Toddler’s fatal injuries consistent with being swung against fireplace, murder trial hears

David Dearlove with Paul Booth, weeks before the child died. Pic: Cleveland Police/PA Wire.

David Dearlove with Paul Booth, weeks before the child died. Pic: Cleveland Police/PA Wire. - Credit: PA

Great Yarmouth man David Dearlove has heard injuries suffered by his stepson almost 50 years ago were consistent with him being swung against a fireplace.

David Dearlove leaves the court on the first day of his trial. He is accused or murdering his step-s

David Dearlove leaves the court on the first day of his trial. He is accused or murdering his step-son. Picture: Evening Gazette - Credit: Evening Gazette

David Dearlove, 71, of Wolseley Road, is accused of murdering his stepson Paul Booth, aged 19 months, at the then family home in Haverton Hill, Stockton, in October 1968.

Dearlove, who today faced the fifth day of his murder trial, says the little boy collapsed after falling out of bed at the family home near Teesside.

Paul's brother Peter sparked a murder inquiry when he told police he remembered being three years old and seeing Dearlove swinging the toddler by his ankles against the fireplace.

Neurosurgeon Peter Richards, who specialised in childhood brain injuries from 1995 until he retired this year, told Teesside Crown Court today the fatal fall from bed was 'an unlikely scenario'.

Paul Booth in September 1968. Pic: Cleveland Police/PA Wire
.

Paul Booth in September 1968. Pic: Cleveland Police/PA Wire . - Credit: PA

MORE; Head injuries are investigatedRichard Wright QC, prosecuting, asked: 'The alternative scenario, that of a striking of the head onto the fireplace, is that plausible?'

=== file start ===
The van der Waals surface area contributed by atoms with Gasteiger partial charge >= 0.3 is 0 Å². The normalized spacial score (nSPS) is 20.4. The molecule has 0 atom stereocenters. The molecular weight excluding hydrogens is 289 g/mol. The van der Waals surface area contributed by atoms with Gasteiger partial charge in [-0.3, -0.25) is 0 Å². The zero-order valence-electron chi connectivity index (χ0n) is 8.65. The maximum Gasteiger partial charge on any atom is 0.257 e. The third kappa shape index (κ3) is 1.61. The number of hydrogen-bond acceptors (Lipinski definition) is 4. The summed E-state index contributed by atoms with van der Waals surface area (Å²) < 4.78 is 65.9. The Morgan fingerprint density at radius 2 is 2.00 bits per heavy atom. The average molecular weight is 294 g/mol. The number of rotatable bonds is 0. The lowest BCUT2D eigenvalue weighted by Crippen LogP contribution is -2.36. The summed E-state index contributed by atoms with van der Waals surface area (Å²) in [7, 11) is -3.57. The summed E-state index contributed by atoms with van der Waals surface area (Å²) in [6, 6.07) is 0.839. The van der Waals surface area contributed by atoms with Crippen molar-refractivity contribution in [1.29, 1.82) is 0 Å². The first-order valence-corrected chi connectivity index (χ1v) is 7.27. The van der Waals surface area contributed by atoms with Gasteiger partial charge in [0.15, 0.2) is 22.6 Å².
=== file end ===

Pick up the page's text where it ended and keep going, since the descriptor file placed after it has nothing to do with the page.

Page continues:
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Mr Richards replied: 'That is a plausible one, yes.'

Mr Wright asked: 'Is that consistent with the injuries that were found?'

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The neurosurgeon replied: 'I would consider it consistent.'

Mr Richards studied photographs, the post mortem examination, witness statements and interviews.

He based his findings on his experience of his clinical practice, and medico-legal cases where he had been asked to give his opinion.

Few children who fall from bed required hospital treatment, he said. 'When they do go, it is very rare that they have any significant injury,' he said. 'It is very rare that they will die.

'I would not use the term impossible, there will have been some unfortunate children in the world where this has happened - the statistics indicate this is incredibly rare.'

MORE; 50 years of anguish for brotherMr Richards said he had known of a child die from falling from the top level of a bunk bed.

He had also experienced in his career seeing a child who required intensive care treatment after being swung against furniture.

Dearlove denies murder, manslaughter and child cruelty offences and the trial continues.

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